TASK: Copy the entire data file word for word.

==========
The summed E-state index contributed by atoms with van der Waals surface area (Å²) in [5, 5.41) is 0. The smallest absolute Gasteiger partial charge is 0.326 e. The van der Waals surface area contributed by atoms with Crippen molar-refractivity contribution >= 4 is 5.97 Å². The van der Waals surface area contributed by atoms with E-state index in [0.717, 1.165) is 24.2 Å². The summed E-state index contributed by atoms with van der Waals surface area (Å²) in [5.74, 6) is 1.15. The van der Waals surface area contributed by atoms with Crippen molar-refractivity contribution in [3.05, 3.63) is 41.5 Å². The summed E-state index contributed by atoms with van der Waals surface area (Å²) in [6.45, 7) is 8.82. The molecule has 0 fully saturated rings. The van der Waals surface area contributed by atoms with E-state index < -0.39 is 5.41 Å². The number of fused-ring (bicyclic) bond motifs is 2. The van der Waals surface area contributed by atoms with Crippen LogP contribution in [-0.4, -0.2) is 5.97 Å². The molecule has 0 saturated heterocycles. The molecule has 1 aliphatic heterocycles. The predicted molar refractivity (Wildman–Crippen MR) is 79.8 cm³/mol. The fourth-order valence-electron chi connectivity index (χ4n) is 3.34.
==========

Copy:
The summed E-state index contributed by atoms with van der Waals surface area (Å²) in [5, 5.41) is 0. The smallest absolute Gasteiger partial charge is 0.326 e. The van der Waals surface area contributed by atoms with Crippen molar-refractivity contribution >= 4 is 5.97 Å². The van der Waals surface area contributed by atoms with E-state index in [0.717, 1.165) is 24.2 Å². The summed E-state index contributed by atoms with van der Waals surface area (Å²) in [5.74, 6) is 1.15. The van der Waals surface area contributed by atoms with Crippen molar-refractivity contribution in [3.05, 3.63) is 41.5 Å². The summed E-state index contributed by atoms with van der Waals surface area (Å²) in [6.45, 7) is 8.82. The molecule has 0 fully saturated rings. The van der Waals surface area contributed by atoms with E-state index < -0.39 is 5.41 Å². The number of fused-ring (bicyclic) bond motifs is 2. The van der Waals surface area contributed by atoms with Crippen LogP contribution in [-0.4, -0.2) is 5.97 Å². The molecule has 0 saturated heterocycles. The molecule has 1 aliphatic heterocycles. The predicted molar refractivity (Wildman–Crippen MR) is 79.8 cm³/mol. The fourth-order valence-electron chi connectivity index (χ4n) is 3.34.